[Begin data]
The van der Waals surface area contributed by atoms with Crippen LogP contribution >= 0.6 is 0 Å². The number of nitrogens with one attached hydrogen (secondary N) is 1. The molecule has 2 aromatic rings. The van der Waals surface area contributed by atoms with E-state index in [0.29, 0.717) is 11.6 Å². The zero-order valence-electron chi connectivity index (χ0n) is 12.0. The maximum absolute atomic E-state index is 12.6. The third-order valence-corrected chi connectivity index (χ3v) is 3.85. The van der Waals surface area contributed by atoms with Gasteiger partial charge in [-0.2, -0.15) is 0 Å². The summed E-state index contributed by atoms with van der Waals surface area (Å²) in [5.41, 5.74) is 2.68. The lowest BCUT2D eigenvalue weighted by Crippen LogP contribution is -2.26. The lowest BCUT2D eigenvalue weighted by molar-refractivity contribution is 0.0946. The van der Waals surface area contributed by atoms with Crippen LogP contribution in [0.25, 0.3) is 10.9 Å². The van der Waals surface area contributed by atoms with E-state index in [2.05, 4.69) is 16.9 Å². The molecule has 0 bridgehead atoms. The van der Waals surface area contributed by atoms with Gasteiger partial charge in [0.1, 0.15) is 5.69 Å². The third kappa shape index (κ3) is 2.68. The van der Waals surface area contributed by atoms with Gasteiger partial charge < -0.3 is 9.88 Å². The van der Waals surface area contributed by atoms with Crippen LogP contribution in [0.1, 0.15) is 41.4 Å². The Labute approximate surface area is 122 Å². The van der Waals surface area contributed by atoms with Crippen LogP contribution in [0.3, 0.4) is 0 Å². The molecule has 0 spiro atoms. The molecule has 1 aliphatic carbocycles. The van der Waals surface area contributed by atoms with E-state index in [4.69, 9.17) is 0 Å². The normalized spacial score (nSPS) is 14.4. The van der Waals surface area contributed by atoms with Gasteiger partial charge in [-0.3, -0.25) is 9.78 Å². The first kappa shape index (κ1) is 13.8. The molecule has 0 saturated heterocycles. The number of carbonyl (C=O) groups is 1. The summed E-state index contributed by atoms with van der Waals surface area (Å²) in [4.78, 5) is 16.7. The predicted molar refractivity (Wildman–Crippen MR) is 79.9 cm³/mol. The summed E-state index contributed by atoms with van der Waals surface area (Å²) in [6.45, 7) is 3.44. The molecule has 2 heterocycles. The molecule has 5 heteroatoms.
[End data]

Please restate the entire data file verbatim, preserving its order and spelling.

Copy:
The van der Waals surface area contributed by atoms with Crippen LogP contribution >= 0.6 is 0 Å². The number of nitrogens with one attached hydrogen (secondary N) is 1. The molecule has 2 aromatic rings. The van der Waals surface area contributed by atoms with E-state index in [0.29, 0.717) is 11.6 Å². The zero-order valence-electron chi connectivity index (χ0n) is 12.0. The maximum absolute atomic E-state index is 12.6. The third-order valence-corrected chi connectivity index (χ3v) is 3.85. The van der Waals surface area contributed by atoms with Gasteiger partial charge in [-0.2, -0.15) is 0 Å². The summed E-state index contributed by atoms with van der Waals surface area (Å²) in [5.41, 5.74) is 2.68. The lowest BCUT2D eigenvalue weighted by Crippen LogP contribution is -2.26. The lowest BCUT2D eigenvalue weighted by molar-refractivity contribution is 0.0946. The van der Waals surface area contributed by atoms with Crippen LogP contribution in [0.25, 0.3) is 10.9 Å². The van der Waals surface area contributed by atoms with E-state index in [2.05, 4.69) is 16.9 Å². The molecule has 0 bridgehead atoms. The van der Waals surface area contributed by atoms with Gasteiger partial charge in [0.1, 0.15) is 5.69 Å². The third kappa shape index (κ3) is 2.68. The van der Waals surface area contributed by atoms with Gasteiger partial charge < -0.3 is 9.88 Å². The van der Waals surface area contributed by atoms with Crippen LogP contribution in [0.1, 0.15) is 41.4 Å². The Labute approximate surface area is 122 Å². The van der Waals surface area contributed by atoms with Crippen LogP contribution in [0.3, 0.4) is 0 Å². The molecule has 0 spiro atoms. The molecule has 1 aliphatic carbocycles. The van der Waals surface area contributed by atoms with E-state index in [4.69, 9.17) is 0 Å². The normalized spacial score (nSPS) is 14.4. The van der Waals surface area contributed by atoms with Gasteiger partial charge in [-0.3, -0.25) is 9.78 Å². The first kappa shape index (κ1) is 13.8. The molecule has 0 saturated heterocycles. The number of carbonyl (C=O) groups is 1. The summed E-state index contributed by atoms with van der Waals surface area (Å²) in [4.78, 5) is 16.7. The predicted molar refractivity (Wildman–Crippen MR) is 79.9 cm³/mol. The summed E-state index contributed by atoms with van der Waals surface area (Å²) in [6.45, 7) is 3.44. The molecule has 2 heterocycles. The molecule has 5 heteroatoms.